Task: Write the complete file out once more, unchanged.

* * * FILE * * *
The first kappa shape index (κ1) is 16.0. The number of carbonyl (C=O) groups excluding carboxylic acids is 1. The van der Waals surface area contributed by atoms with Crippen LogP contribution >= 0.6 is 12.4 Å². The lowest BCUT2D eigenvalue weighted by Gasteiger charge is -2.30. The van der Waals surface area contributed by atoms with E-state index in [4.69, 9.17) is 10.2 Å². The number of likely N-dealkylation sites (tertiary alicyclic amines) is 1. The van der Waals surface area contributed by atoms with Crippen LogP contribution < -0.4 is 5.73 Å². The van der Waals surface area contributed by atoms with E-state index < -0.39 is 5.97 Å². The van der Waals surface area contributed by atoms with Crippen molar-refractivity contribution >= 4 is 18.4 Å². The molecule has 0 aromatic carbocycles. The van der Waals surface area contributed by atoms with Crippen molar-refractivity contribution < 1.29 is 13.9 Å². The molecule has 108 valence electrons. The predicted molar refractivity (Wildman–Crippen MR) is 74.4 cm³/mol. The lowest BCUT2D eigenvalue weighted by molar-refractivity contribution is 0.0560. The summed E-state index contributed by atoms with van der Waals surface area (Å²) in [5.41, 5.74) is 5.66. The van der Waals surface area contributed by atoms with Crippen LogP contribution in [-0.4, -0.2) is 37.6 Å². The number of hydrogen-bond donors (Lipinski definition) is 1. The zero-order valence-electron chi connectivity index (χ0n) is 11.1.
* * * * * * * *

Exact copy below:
The first kappa shape index (κ1) is 16.0. The number of carbonyl (C=O) groups excluding carboxylic acids is 1. The van der Waals surface area contributed by atoms with Crippen LogP contribution >= 0.6 is 12.4 Å². The lowest BCUT2D eigenvalue weighted by Gasteiger charge is -2.30. The van der Waals surface area contributed by atoms with E-state index in [4.69, 9.17) is 10.2 Å². The number of likely N-dealkylation sites (tertiary alicyclic amines) is 1. The van der Waals surface area contributed by atoms with Crippen LogP contribution < -0.4 is 5.73 Å². The van der Waals surface area contributed by atoms with E-state index < -0.39 is 5.97 Å². The van der Waals surface area contributed by atoms with Crippen molar-refractivity contribution >= 4 is 18.4 Å². The molecule has 0 aromatic carbocycles. The van der Waals surface area contributed by atoms with Crippen molar-refractivity contribution < 1.29 is 13.9 Å². The molecule has 108 valence electrons. The predicted molar refractivity (Wildman–Crippen MR) is 74.4 cm³/mol. The lowest BCUT2D eigenvalue weighted by molar-refractivity contribution is 0.0560. The summed E-state index contributed by atoms with van der Waals surface area (Å²) in [5.41, 5.74) is 5.66. The van der Waals surface area contributed by atoms with Crippen LogP contribution in [-0.4, -0.2) is 37.6 Å². The number of hydrogen-bond donors (Lipinski definition) is 1. The zero-order valence-electron chi connectivity index (χ0n) is 11.1.